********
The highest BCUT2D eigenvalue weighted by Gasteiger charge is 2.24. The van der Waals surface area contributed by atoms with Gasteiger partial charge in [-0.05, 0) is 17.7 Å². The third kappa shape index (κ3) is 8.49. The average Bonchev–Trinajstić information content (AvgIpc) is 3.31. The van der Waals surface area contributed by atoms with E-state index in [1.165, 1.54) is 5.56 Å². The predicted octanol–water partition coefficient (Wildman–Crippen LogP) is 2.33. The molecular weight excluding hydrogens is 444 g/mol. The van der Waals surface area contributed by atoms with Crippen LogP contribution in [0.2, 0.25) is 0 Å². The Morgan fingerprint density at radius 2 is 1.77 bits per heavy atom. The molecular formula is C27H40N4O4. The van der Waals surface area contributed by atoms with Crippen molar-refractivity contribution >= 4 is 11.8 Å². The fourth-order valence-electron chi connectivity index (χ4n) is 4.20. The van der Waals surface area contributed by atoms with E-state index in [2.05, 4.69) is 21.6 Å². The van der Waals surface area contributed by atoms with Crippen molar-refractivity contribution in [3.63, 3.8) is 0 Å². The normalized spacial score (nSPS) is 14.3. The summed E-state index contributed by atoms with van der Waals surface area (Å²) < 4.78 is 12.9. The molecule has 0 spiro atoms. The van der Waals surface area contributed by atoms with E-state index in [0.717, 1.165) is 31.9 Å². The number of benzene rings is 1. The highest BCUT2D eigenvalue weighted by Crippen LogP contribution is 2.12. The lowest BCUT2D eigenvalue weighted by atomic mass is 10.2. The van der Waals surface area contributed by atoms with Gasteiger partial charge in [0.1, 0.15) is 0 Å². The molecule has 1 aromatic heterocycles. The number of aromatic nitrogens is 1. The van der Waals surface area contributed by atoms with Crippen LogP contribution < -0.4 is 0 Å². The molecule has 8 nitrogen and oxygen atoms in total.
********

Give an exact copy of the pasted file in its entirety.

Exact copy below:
The highest BCUT2D eigenvalue weighted by Gasteiger charge is 2.24. The van der Waals surface area contributed by atoms with Gasteiger partial charge in [-0.05, 0) is 17.7 Å². The third kappa shape index (κ3) is 8.49. The average Bonchev–Trinajstić information content (AvgIpc) is 3.31. The van der Waals surface area contributed by atoms with E-state index in [1.165, 1.54) is 5.56 Å². The predicted octanol–water partition coefficient (Wildman–Crippen LogP) is 2.33. The molecular weight excluding hydrogens is 444 g/mol. The van der Waals surface area contributed by atoms with Crippen LogP contribution in [0.2, 0.25) is 0 Å². The Morgan fingerprint density at radius 2 is 1.77 bits per heavy atom. The molecular formula is C27H40N4O4. The van der Waals surface area contributed by atoms with Crippen molar-refractivity contribution >= 4 is 11.8 Å². The fourth-order valence-electron chi connectivity index (χ4n) is 4.20. The van der Waals surface area contributed by atoms with E-state index in [2.05, 4.69) is 21.6 Å². The van der Waals surface area contributed by atoms with Crippen molar-refractivity contribution in [3.63, 3.8) is 0 Å². The normalized spacial score (nSPS) is 14.3. The summed E-state index contributed by atoms with van der Waals surface area (Å²) < 4.78 is 12.9. The molecule has 0 spiro atoms. The van der Waals surface area contributed by atoms with E-state index in [0.717, 1.165) is 31.9 Å². The number of benzene rings is 1. The highest BCUT2D eigenvalue weighted by Crippen LogP contribution is 2.12. The lowest BCUT2D eigenvalue weighted by atomic mass is 10.2. The van der Waals surface area contributed by atoms with Gasteiger partial charge in [0.1, 0.15) is 0 Å². The molecule has 1 aromatic heterocycles. The number of aromatic nitrogens is 1. The van der Waals surface area contributed by atoms with Crippen LogP contribution < -0.4 is 0 Å². The molecule has 8 nitrogen and oxygen atoms in total.